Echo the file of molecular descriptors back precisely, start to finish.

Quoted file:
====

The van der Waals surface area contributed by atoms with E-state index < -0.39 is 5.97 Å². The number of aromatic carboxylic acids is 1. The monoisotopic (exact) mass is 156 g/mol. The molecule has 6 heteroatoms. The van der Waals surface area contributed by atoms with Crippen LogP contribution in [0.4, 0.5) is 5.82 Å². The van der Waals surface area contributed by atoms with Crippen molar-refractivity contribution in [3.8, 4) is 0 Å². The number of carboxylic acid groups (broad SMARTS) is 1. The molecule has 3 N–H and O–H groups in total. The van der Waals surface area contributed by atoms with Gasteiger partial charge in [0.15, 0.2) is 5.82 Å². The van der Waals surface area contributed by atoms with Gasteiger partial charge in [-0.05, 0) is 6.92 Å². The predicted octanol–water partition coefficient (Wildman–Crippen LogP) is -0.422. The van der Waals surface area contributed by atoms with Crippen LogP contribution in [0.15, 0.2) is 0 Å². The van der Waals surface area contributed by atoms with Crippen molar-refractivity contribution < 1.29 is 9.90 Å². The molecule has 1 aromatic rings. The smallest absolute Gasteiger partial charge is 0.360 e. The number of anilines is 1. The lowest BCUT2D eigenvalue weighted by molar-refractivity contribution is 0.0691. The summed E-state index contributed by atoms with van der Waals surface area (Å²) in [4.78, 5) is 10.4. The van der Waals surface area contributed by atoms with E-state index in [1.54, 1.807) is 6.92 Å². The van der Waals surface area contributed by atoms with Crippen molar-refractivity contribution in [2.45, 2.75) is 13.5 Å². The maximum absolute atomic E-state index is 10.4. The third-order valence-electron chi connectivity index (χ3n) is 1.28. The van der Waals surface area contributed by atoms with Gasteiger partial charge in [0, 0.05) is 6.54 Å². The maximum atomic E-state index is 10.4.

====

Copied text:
The van der Waals surface area contributed by atoms with E-state index < -0.39 is 5.97 Å². The number of aromatic carboxylic acids is 1. The monoisotopic (exact) mass is 156 g/mol. The molecule has 6 heteroatoms. The van der Waals surface area contributed by atoms with Crippen LogP contribution in [0.4, 0.5) is 5.82 Å². The van der Waals surface area contributed by atoms with Crippen molar-refractivity contribution in [3.8, 4) is 0 Å². The number of carboxylic acid groups (broad SMARTS) is 1. The molecule has 3 N–H and O–H groups in total. The van der Waals surface area contributed by atoms with Gasteiger partial charge in [0.15, 0.2) is 5.82 Å². The van der Waals surface area contributed by atoms with Gasteiger partial charge in [-0.05, 0) is 6.92 Å². The predicted octanol–water partition coefficient (Wildman–Crippen LogP) is -0.422. The van der Waals surface area contributed by atoms with Crippen LogP contribution in [0.15, 0.2) is 0 Å². The van der Waals surface area contributed by atoms with Crippen molar-refractivity contribution < 1.29 is 9.90 Å². The molecule has 1 aromatic rings. The smallest absolute Gasteiger partial charge is 0.360 e. The number of anilines is 1. The lowest BCUT2D eigenvalue weighted by molar-refractivity contribution is 0.0691. The summed E-state index contributed by atoms with van der Waals surface area (Å²) in [4.78, 5) is 10.4. The van der Waals surface area contributed by atoms with E-state index in [1.54, 1.807) is 6.92 Å². The van der Waals surface area contributed by atoms with Crippen molar-refractivity contribution in [2.45, 2.75) is 13.5 Å². The maximum absolute atomic E-state index is 10.4. The third-order valence-electron chi connectivity index (χ3n) is 1.28. The van der Waals surface area contributed by atoms with Gasteiger partial charge in [0, 0.05) is 6.54 Å². The maximum atomic E-state index is 10.4.